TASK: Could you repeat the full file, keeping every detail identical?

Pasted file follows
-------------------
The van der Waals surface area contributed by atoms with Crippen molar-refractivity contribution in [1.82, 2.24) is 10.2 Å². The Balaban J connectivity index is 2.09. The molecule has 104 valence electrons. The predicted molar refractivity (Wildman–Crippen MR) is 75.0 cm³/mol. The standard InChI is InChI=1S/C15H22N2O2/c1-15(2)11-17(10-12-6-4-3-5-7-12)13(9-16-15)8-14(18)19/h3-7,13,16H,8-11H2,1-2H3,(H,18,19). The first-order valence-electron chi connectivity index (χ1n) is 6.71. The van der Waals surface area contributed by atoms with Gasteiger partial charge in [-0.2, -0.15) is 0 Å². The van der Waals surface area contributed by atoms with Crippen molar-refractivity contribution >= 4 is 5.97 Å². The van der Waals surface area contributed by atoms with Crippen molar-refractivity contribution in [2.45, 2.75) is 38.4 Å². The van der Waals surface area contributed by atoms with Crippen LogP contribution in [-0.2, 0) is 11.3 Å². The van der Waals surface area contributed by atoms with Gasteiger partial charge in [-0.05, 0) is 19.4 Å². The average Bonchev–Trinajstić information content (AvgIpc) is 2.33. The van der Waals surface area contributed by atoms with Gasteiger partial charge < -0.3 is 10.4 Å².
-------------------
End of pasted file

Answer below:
The van der Waals surface area contributed by atoms with Crippen molar-refractivity contribution in [1.82, 2.24) is 10.2 Å². The Balaban J connectivity index is 2.09. The molecule has 104 valence electrons. The predicted molar refractivity (Wildman–Crippen MR) is 75.0 cm³/mol. The standard InChI is InChI=1S/C15H22N2O2/c1-15(2)11-17(10-12-6-4-3-5-7-12)13(9-16-15)8-14(18)19/h3-7,13,16H,8-11H2,1-2H3,(H,18,19). The first-order valence-electron chi connectivity index (χ1n) is 6.71. The van der Waals surface area contributed by atoms with Gasteiger partial charge in [-0.2, -0.15) is 0 Å². The van der Waals surface area contributed by atoms with Crippen molar-refractivity contribution >= 4 is 5.97 Å². The van der Waals surface area contributed by atoms with Crippen molar-refractivity contribution in [2.45, 2.75) is 38.4 Å². The van der Waals surface area contributed by atoms with Crippen LogP contribution in [-0.2, 0) is 11.3 Å². The van der Waals surface area contributed by atoms with Gasteiger partial charge in [-0.05, 0) is 19.4 Å². The average Bonchev–Trinajstić information content (AvgIpc) is 2.33. The van der Waals surface area contributed by atoms with Gasteiger partial charge < -0.3 is 10.4 Å².